1) Dr.  Mueller and associates have continued their exploration of the cerebrospinal fluid cellular “message” to discover aspects that are uniquely associated with PPMS or SPMS.  This endeavor is based on the fact that every cell in the body has DNA that defines it and the DNA is produced by the reading or “transcription” of message from RNA based on the individual’s gene make up and their reaction to the disease.  Tisch MS’s unique set up and close proximity the IMSMP has allowed us to obtain and preserve all the RNA present in cerebrospinal fluid (CSF) in a patient prior to its degradation (a period of approximately 15 minutes).  The RNA or CSF “transcriptome” containing thousands of transcripts is analyzed to identify those that are either unique or altered in expression in progressive MS.  In work done over the past year, Mueller and his team of scientists are able to reliably differentiate between MS and control samples validating their approach.  In addition, they have identified a transcript that codes for hepatocyte growth factor (HGF) that is reduced in active MS.  We are currently investigating whether down-regulation of this protein is associated with progression and whether lower levels of HGF prevent optimal myelin repair.  
2) Dr. Cristofanilli and his group are trying to determine if an experimental model can be created that allows for pathological analysis of the disease mechanisms pertaining to progressive tissue.  They have already established in cell experiments that CSF from PPMS and SPMS patients contain cellular products that determine disease and stimulate repair pathways.  In pilot data they have shown that CSF derived from patients with progressive disease injected directly into the CSF-containing spaces of a mouse brain (ventricles) leads to typical MS lesions remote from the site of injection in areas of the spinal cord ( a site of disease predilection in progressive disease).  This is an extremely exciting finding and is an original discovery.  Confirmatory experiments are currently being performed and will for the first time allow an animal model based on human pathology to be investigated.  In addition, this also has the potential of allowing the development of therapeutic strategies specifically directed at progressive disease.  
3) Dr. Brydon and colleagues have been comparing the immune profiles of treatment-unresponsive progressive disease patients with those of long duration completely benign patients who have no disability.  We are doing this because immune mechanisms are universally regarded as being important in the pathogenesis of MS.  Dr. Brydon hypothesizes that comparison of these two distinct populations of patients at the opposite ends of the MS disability spectrum will help identify the critical immunological factors associated with disease progression.  In preliminary work, they have shown that high levels of CSF TH1 producing gamma interferon cells occur in patients with severe disease and in contrast, patients with “benign” disease have upregulated FoxP3+ regulatory T cells.  This suggests that in benign patients, the body’s regulatory system promotes self tolerance and in patients with progressive disease, the innate controls on self tolerance are dysfunctional.  Ongoing studies are looking at all other immune cell types and at their cellular products such as cytokines and chemokines.  Upon completion of these critical studies, we may be in a position to recognize early in the disease patients who are destined for a poor outcome.  This would allow therapeutic intervention of appropriate aggressiveness to be implemented prior to the development of irreversible disability.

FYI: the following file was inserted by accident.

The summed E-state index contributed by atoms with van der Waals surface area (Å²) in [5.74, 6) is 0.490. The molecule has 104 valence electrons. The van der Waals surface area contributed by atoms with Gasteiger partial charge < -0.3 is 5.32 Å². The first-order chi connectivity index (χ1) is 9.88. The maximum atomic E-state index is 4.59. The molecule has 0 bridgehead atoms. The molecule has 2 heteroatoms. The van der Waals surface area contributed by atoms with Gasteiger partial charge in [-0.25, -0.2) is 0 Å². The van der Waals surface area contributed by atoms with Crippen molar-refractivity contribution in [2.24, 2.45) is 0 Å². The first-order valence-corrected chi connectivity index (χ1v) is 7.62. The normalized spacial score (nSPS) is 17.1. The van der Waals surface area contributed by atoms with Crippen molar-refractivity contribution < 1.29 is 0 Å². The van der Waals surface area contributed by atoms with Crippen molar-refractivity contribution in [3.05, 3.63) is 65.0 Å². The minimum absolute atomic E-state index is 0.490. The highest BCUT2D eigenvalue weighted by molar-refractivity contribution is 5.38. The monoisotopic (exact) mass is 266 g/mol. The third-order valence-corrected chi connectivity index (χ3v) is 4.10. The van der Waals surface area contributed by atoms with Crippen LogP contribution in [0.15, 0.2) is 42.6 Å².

4) Our newest avenue of research has resulted from the recruitment of Dr. Mir from University of Illinois, Chicago who joined Tisch MS in March 2011.  Her expertise in cellular oxidative stress has led to initial studies in looking at isoprostanes and other oxidative stress biomarkers in patients with progressive disease.

Repair strategies in MS

There are no existing therapies that are capable of repairing the myelin and nerve damage that exist in MS. Dr. Harris and her team focused on adult stem cells from the bone marrow, called mesenchymal stem cell-derived neural progenitors (MSC-NPs), which have the potential to stop or reverse progression in MS. These cells have the advantage that they can be taken from the patient’s own bone marrow, expanded in number in the laboratory, and reinjected back into the spinal fluid. Over the past year, our work has made significant strides and we have now unequivocal data in experimental MS models of disease amelioration and decreased demyelination associated with this stem cell therapy.  In addition, we have shown that the mechanisms involved include induction of a tolerant CNS milieu as well as induction of resident host stem cell progenitors to differentiate.  An investigational new drug application has been submitted to the FDA, but is currently on clinical hold pending additional safety studies to be done in a larger animal model such as a rabbit.  This is going to require additional funding and time.  However, we are continuing our laboratory effort of optimizing repair strategies.  These include studies looking at creating a growth environment in which infused stem cells will flourish and also looking at optimal ways to deliver cells to injured tissue and enable cell migration, growth, and differentiation.  In parallel studies, Dr. Cristofanilli and associates are also working on animal models of tissue repair with other stem cell populations.

Tisch MS Research Center of New York